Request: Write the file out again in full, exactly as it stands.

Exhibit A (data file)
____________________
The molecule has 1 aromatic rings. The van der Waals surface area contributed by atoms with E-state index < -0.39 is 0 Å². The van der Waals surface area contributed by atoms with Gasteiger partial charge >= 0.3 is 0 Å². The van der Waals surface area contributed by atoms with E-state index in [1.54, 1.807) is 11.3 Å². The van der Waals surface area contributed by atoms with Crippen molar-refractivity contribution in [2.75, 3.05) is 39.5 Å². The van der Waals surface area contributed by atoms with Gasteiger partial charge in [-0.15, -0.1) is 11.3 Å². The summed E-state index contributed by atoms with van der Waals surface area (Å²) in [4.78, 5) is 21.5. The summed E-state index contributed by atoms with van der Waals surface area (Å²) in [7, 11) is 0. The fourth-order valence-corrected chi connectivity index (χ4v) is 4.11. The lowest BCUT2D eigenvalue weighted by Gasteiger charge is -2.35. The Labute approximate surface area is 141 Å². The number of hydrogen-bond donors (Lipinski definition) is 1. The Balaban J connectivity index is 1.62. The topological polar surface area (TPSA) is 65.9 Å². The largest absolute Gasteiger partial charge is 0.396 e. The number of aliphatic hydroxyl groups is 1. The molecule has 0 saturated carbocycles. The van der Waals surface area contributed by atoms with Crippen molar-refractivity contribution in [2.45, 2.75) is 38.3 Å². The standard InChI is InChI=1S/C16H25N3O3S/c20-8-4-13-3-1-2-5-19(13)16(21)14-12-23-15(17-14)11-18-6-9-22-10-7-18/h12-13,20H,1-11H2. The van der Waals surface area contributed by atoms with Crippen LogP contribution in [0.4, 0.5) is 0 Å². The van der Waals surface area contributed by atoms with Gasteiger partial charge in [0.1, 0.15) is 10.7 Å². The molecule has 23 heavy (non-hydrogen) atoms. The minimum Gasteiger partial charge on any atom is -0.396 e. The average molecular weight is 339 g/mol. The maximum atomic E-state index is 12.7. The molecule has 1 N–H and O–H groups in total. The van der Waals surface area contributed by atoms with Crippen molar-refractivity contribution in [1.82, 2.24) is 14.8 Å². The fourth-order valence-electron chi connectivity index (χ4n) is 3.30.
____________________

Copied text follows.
The molecule has 1 aromatic rings. The van der Waals surface area contributed by atoms with E-state index < -0.39 is 0 Å². The van der Waals surface area contributed by atoms with Gasteiger partial charge >= 0.3 is 0 Å². The van der Waals surface area contributed by atoms with E-state index in [1.54, 1.807) is 11.3 Å². The van der Waals surface area contributed by atoms with Crippen molar-refractivity contribution in [2.75, 3.05) is 39.5 Å². The van der Waals surface area contributed by atoms with Gasteiger partial charge in [-0.15, -0.1) is 11.3 Å². The summed E-state index contributed by atoms with van der Waals surface area (Å²) in [4.78, 5) is 21.5. The summed E-state index contributed by atoms with van der Waals surface area (Å²) in [7, 11) is 0. The fourth-order valence-corrected chi connectivity index (χ4v) is 4.11. The lowest BCUT2D eigenvalue weighted by Gasteiger charge is -2.35. The Labute approximate surface area is 141 Å². The number of hydrogen-bond donors (Lipinski definition) is 1. The Balaban J connectivity index is 1.62. The topological polar surface area (TPSA) is 65.9 Å². The largest absolute Gasteiger partial charge is 0.396 e. The number of aliphatic hydroxyl groups is 1. The molecule has 0 saturated carbocycles. The van der Waals surface area contributed by atoms with Crippen molar-refractivity contribution in [2.45, 2.75) is 38.3 Å². The standard InChI is InChI=1S/C16H25N3O3S/c20-8-4-13-3-1-2-5-19(13)16(21)14-12-23-15(17-14)11-18-6-9-22-10-7-18/h12-13,20H,1-11H2. The van der Waals surface area contributed by atoms with Crippen LogP contribution in [0.4, 0.5) is 0 Å². The van der Waals surface area contributed by atoms with Gasteiger partial charge in [0.1, 0.15) is 10.7 Å². The molecule has 23 heavy (non-hydrogen) atoms. The minimum Gasteiger partial charge on any atom is -0.396 e. The average molecular weight is 339 g/mol. The maximum atomic E-state index is 12.7. The molecule has 1 N–H and O–H groups in total. The van der Waals surface area contributed by atoms with Crippen molar-refractivity contribution in [1.82, 2.24) is 14.8 Å². The fourth-order valence-electron chi connectivity index (χ4n) is 3.30.